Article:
There aren't too many 205-pound mixed martial arts (MMA) fighters who have the slightest chance of beating Jon Jones, but Vitor Belfort might have a pretty good one when he steps inside the Octagon with "Bones" later this evening (Sept. 22, 2012) in the UFC 152 main event from the Air Canada Center in Toronto, Ontario, Canada.
That's because "The Phenom" remains MMA's gold standard for sudden, crushing, highlight-reel blowouts. Here's an interesting stat: All 11 of Belfort's Ultimate Fighting Championship (UFC) wins have ended in the first round (we're including his dynamite four-fight performance in the early UFCs, which totaled just less than three minutes of time).
In other words, if Belfort nails you early, there is no better finisher in the game.
The problem is, if he doesn't, he's probably going to fade and lose. Jones' considerable skills continue to evolve as he reigns as the game's most dominant champion, and he doesn't have to worry about Belfort closing for a takedown. However, if the first round of the Lyoto Machida fight is any indication, Belfort might be able to sneak in a counter left cross as Jones steps in to strike, and it just happens to be Belfort's finest weapon.
There are no mysteries in this fight. Belfort's either going to pull the upset of the year with an early catch-him-and-finish-him burst, or Jones is going to pick him apart en route to yet another brutal light heavyweight clinic, masquerading as a title defense.
Follow me after the jump for a complete breakdown of the UFC 152 main event match between Jon Jones vs. Vitor Belfort:
Jones' ability to use a deep variety of kicks are one of his most fascinating tactics. He'll use teeps to mess your balance, switch up with spinning ones, or bang you seemingly from 10 feet away. It's a big part of how he controls distance and denies opponents the chance to engage, making them mentally tired and eventually prone to mistakes he exploits.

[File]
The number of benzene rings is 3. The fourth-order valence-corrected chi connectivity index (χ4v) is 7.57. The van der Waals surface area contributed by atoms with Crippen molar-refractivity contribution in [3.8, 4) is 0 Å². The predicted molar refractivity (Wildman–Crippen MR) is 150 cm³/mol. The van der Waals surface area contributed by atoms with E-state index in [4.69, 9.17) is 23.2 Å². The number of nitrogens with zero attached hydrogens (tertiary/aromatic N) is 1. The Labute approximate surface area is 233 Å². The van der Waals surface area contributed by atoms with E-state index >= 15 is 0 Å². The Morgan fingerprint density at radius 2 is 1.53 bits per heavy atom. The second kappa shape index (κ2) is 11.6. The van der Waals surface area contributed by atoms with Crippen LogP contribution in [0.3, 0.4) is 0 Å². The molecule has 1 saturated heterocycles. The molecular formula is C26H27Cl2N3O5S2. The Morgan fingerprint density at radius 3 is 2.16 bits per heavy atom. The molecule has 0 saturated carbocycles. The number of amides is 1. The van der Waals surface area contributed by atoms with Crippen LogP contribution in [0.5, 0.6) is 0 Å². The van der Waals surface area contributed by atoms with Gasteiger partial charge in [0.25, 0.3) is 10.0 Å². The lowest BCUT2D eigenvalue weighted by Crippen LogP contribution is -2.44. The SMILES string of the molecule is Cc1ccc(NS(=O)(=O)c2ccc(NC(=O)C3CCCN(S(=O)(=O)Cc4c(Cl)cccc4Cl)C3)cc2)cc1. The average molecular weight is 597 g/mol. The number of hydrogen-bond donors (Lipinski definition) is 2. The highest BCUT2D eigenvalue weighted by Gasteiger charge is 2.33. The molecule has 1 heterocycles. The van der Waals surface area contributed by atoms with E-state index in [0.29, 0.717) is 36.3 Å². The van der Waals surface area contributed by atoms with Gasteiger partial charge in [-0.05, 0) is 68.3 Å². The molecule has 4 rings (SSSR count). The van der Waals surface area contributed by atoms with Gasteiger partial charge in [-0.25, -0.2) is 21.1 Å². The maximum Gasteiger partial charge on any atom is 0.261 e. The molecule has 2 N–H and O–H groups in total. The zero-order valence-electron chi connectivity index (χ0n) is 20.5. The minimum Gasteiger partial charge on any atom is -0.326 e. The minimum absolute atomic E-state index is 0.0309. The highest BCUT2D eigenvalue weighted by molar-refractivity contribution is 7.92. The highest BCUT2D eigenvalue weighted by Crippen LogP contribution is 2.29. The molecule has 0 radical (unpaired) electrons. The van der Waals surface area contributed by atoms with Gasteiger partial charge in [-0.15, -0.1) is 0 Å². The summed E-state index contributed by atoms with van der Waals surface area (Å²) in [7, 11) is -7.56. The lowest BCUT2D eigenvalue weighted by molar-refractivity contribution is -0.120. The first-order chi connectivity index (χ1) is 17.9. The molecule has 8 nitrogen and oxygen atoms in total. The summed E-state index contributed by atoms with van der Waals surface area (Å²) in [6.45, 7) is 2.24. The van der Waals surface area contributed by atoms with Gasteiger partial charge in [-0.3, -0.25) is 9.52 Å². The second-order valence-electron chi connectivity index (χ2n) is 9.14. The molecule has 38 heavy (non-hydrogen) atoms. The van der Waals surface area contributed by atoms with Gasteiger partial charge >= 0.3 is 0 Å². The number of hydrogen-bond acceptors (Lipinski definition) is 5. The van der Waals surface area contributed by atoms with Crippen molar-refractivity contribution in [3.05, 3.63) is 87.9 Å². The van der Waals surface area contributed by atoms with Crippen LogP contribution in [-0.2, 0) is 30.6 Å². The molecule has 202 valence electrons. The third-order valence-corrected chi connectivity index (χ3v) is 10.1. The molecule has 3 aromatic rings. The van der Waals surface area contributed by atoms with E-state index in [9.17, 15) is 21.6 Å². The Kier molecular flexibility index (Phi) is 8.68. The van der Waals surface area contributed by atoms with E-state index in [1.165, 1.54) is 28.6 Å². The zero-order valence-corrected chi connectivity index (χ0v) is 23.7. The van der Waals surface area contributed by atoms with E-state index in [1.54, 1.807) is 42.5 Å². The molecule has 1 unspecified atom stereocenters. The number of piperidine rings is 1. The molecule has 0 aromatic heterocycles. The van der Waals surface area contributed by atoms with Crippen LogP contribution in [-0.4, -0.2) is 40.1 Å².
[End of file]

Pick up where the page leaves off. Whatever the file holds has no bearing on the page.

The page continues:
Belfort might have a big advantage if Jones decides he doesn't necessarily need to take him down and start working him over; therefore, if I were in Jones' corner, I'd look to do that, because standing early in this bout is the only conceivable way Belfort wins it. He needs to circle and step in with authority to get his shots off. If not, he'll be like Quinton Jackson and Mauricio Rua were -- hapless marionettes on Jones' endless bouncing string.
Right now, Jones may be the most dominant and physically gifted fighter in the game. His ability to come up with unorthodox moves is uncanny, and he makes you worry about so many things at once that you ultimately can't defend anything.
Belfort's takedown defense is excellent, as Tito Ortiz and Randy Couture had to force an extreme pace with extensive tie-ups and attempts to ultimately plant the Brazilian on his back, but neither of them had Jones' striking. "Bones" will frustrate Belfort with push kicks while keeping his distance, and he's still developing his considerable skills, so don't be surprised if he stands to make a point. In a way, Jones is taking on the most dangerous challenge he could in Belfort, who has the kind of one-shot turnaround power you will need to beat Jones, who has yet to come remotely close to being taken down in a stellar streak of UFC performances.
Jones will open with his kicks and a thudding jab, switching back and forth from southpaw, and let Belfort begin to think, chasing the opening for the big bomb. Jones' length also makes him incredibly tough to deal with, even on the ground, where his endless limbs anchor a phenomenal wrestling base and skew the expectable calculus of how sweeps and counters work from the bottom.
In the end, Jones will wear down Belfort by stepping up the pressure and throwing in takedowns in the second and third round, grinding Belfort into surrender via a third-round guillotine choke.
Prediction: Jones vie submission in round three
Be sure to join MMAmania.com this evening for LIVE, detailed UFC 152 results of all the "Jones vs. Belfort" pay-per-view (PPV) action. It will include blow-by-blow coverage of the Facebook video stream, FX "Prelims" bouts, and of course, the PPV broadcast. We'll start RIGHT HERE at around 7 p.m. ET and carry straight on through early Sunday morning.
See you later!
Jason Probst can be reached at twitter.com/jasonprobst.